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A state or the Federal Government cannot set up a church, create laws that aid one religion, all religions, or prefer one religion over another.
legislative power must have a secular purpose that does not help or hinder religion
In the case of Schempp, the exercises that were required by law was a religious ceremony and was intended to be so by the state
of this, the required religious exercises are being conducted in violation of the the first amendment.
Some may say that students should study comparative religion or history of religion for their education to be complete. In this case, the exercises being performed do not fit into these categories.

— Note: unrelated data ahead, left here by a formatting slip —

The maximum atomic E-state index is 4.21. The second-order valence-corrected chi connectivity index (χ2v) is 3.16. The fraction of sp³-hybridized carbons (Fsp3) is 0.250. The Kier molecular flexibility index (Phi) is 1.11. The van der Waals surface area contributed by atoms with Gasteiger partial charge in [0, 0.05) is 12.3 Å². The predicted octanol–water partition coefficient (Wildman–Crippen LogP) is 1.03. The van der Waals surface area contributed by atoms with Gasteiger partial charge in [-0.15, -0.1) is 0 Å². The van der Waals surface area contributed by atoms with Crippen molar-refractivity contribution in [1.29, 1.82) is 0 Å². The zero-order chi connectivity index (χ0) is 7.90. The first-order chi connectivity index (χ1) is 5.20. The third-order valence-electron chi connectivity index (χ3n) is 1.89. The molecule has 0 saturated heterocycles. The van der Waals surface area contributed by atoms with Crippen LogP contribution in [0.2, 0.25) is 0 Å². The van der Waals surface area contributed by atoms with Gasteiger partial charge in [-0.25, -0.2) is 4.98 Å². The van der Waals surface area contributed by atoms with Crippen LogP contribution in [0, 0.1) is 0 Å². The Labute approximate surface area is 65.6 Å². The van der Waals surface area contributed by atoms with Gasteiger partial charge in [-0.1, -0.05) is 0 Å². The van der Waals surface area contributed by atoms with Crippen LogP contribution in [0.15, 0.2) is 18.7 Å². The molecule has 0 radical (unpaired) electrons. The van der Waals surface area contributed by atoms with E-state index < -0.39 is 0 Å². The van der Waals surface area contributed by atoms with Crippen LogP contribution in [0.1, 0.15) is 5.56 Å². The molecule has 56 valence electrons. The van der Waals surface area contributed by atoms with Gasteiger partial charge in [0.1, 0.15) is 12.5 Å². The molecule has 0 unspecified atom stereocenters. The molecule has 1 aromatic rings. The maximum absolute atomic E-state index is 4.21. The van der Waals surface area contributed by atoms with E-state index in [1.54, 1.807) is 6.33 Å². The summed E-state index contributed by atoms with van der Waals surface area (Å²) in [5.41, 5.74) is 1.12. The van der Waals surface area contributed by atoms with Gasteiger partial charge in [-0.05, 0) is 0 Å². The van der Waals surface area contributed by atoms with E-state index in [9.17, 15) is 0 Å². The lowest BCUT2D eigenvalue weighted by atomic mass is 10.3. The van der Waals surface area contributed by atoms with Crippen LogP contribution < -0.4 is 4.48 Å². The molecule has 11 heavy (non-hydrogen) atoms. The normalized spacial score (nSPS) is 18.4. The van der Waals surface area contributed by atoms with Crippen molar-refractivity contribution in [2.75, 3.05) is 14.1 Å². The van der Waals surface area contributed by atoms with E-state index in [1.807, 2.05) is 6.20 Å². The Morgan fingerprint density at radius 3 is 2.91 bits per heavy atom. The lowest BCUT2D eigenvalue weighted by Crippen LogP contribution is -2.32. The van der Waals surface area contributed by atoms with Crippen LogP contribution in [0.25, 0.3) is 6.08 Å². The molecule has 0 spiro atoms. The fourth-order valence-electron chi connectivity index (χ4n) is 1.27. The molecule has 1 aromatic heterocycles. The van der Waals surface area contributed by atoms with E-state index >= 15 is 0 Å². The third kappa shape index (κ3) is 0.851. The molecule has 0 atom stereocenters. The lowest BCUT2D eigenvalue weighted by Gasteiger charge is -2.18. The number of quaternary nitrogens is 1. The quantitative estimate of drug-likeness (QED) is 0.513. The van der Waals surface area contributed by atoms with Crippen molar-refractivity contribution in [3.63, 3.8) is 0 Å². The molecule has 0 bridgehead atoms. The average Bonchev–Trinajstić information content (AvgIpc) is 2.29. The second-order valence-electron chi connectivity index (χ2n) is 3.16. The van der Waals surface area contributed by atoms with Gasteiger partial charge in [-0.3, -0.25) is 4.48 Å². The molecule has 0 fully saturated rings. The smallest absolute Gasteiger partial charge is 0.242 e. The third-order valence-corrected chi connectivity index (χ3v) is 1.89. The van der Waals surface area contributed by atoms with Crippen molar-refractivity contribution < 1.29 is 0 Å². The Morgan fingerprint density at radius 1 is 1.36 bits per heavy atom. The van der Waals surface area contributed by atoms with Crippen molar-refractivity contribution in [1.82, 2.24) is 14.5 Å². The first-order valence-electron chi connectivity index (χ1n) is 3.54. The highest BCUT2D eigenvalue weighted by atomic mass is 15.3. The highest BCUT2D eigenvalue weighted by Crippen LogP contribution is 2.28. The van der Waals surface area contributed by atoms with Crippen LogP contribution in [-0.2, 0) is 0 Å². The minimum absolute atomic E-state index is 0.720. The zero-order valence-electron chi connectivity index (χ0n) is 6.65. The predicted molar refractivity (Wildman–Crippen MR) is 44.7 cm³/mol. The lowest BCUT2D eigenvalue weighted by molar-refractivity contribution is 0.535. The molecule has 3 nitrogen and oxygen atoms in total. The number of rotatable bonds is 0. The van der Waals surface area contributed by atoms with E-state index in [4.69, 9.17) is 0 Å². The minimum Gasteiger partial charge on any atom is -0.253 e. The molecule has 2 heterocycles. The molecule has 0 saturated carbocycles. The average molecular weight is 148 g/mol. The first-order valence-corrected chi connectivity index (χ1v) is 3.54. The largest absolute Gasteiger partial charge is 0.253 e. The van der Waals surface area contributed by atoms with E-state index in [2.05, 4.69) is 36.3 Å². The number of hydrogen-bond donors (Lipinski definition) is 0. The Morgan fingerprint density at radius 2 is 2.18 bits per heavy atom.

Of this, the state must have a neutral front, not hindering the free exercise of religion, but also not the promotion of.
Even though parents had the option to not have their students participate, this still does not prevent the schools activities from violating the Establishment Clause.
In the case of Zorach v. Clauson, the same conditions were not present (activities were not at public spaces with participation by teachers) except for school attendance
The government must have neutrality when it comes to religion.
History has shown that powerful groups may bring about combining governmental and religious functions or dependency of one group upon the other which would create government support with that group.
The government cannot have preference of one religion over another.